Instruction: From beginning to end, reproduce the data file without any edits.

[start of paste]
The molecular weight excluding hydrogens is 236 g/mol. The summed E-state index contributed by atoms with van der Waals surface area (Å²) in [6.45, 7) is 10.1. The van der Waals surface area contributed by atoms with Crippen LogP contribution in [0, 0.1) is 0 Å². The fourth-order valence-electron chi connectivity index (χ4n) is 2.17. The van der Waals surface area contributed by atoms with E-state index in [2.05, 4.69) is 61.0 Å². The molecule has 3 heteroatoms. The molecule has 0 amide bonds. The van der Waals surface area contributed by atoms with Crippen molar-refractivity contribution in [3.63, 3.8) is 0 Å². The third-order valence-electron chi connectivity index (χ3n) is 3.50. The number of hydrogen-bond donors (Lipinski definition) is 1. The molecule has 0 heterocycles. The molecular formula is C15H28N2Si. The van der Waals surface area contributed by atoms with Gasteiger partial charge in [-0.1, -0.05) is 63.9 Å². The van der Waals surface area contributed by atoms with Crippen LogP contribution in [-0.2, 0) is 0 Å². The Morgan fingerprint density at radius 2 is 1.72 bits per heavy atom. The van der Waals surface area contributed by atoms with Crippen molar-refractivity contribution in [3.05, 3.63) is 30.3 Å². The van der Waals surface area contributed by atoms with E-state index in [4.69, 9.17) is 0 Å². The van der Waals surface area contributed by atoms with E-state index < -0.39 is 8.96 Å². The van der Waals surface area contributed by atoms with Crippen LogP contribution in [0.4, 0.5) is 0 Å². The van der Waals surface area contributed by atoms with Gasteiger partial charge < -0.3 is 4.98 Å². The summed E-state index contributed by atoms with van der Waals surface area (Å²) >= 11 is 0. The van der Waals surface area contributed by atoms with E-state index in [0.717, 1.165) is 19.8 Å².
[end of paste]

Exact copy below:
The molecular weight excluding hydrogens is 236 g/mol. The summed E-state index contributed by atoms with van der Waals surface area (Å²) in [6.45, 7) is 10.1. The van der Waals surface area contributed by atoms with Crippen LogP contribution in [0, 0.1) is 0 Å². The fourth-order valence-electron chi connectivity index (χ4n) is 2.17. The van der Waals surface area contributed by atoms with E-state index in [2.05, 4.69) is 61.0 Å². The molecule has 3 heteroatoms. The molecule has 0 amide bonds. The van der Waals surface area contributed by atoms with Crippen molar-refractivity contribution in [3.63, 3.8) is 0 Å². The third-order valence-electron chi connectivity index (χ3n) is 3.50. The number of hydrogen-bond donors (Lipinski definition) is 1. The molecule has 0 heterocycles. The molecular formula is C15H28N2Si. The van der Waals surface area contributed by atoms with Gasteiger partial charge in [-0.1, -0.05) is 63.9 Å². The van der Waals surface area contributed by atoms with Crippen LogP contribution in [-0.2, 0) is 0 Å². The Morgan fingerprint density at radius 2 is 1.72 bits per heavy atom. The van der Waals surface area contributed by atoms with Crippen molar-refractivity contribution in [3.05, 3.63) is 30.3 Å². The van der Waals surface area contributed by atoms with E-state index in [4.69, 9.17) is 0 Å². The van der Waals surface area contributed by atoms with E-state index < -0.39 is 8.96 Å². The van der Waals surface area contributed by atoms with Crippen LogP contribution in [0.4, 0.5) is 0 Å². The van der Waals surface area contributed by atoms with Gasteiger partial charge < -0.3 is 4.98 Å². The summed E-state index contributed by atoms with van der Waals surface area (Å²) >= 11 is 0. The van der Waals surface area contributed by atoms with E-state index in [0.717, 1.165) is 19.8 Å².